Gov. Phil Bryant and legislative leaders opposed the measure because it could have limited legislative power and transferred some power to judges. They warned that it could have led to budget cuts to other state agencies. Lawmakers placed an alternative measure on the ballot, which made it harder to pass the measure. Voters ultimately rejected any change by a 52 percent to 48 percent margin.

So… last year the legislature muddied the waters when the Superintendents group tried to amend the constitution, some of the Superintendents evidently made some untoward comments about some of the legislators, and, as a result, they are being paid back. One paragraph in the AP story on this development made two astonishing points (see bold):

The move creates an uncertain future for what has traditionally been Mississippi’s most powerful school lobbying group. The long-term power of the association was already in question after lawmakers voted this year to make all superintendents appointive. Traditionally, the elected members of the association, especially those in the state’s largest school districts, have wielded the most political power.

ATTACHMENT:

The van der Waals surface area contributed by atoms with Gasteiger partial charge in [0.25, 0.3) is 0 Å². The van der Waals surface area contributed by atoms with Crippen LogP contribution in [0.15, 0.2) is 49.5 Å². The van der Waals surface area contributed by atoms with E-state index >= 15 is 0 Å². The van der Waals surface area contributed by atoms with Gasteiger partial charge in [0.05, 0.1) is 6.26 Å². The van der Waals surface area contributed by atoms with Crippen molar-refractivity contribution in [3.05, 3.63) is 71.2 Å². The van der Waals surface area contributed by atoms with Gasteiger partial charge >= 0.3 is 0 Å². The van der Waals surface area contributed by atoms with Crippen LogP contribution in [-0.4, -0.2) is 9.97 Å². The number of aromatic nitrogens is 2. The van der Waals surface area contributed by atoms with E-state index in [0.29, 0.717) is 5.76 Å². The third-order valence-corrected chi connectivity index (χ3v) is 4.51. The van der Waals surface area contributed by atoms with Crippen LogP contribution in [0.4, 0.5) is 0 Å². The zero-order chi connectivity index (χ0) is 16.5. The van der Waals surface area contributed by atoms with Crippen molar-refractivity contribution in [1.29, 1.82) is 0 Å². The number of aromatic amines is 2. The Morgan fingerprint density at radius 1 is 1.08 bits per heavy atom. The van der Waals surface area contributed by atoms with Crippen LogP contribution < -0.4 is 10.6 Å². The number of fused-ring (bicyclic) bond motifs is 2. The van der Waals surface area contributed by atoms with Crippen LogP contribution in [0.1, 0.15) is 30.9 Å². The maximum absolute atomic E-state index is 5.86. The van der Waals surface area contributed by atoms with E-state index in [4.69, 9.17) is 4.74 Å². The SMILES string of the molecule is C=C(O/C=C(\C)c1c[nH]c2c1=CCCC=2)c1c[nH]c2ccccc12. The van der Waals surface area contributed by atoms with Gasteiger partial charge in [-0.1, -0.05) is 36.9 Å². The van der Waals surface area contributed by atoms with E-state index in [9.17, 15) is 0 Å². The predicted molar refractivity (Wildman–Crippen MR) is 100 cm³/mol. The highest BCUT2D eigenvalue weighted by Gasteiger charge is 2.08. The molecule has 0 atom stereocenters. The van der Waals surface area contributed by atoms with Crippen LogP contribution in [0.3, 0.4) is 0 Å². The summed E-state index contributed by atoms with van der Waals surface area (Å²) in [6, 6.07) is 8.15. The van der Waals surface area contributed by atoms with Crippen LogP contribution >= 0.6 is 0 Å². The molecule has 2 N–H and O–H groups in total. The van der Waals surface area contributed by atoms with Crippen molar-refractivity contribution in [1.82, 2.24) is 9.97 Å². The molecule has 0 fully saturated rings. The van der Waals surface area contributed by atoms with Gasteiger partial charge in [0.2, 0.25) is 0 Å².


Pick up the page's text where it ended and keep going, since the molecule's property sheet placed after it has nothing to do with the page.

The SUPERINTENDENTS Association was a traditionally powerful lobby? As one who served on the legislative committee in three states and served as President and legislative chair of the Superintendents Association in Maryland in the 1990s, I was stunned to read this… Our Association’ like those in other states where I worked (ME, NY, NH and VT) had limited clout when it came to passing legislation, in large measure because we could only take political positions that matched those of our local boards.

But some quick web research explained the source of MS Superintendent’s political clout and shed some light on the legislatures intent to eviscerate that clout: of the 154 elected superintendents in the U.S., 69 are in Mississippi — the most of any state.

The blog site ReThink Mississippi that appears to be genuinely committed to improving Mississippi’s woeful performance in quality of life metrics explains the consequences of elected versus appointed Superintendents in a January 2015 post by noting that elected Superintendents tend to be homegrown and focussed on political issues which, in turn, diverts their attention from academics.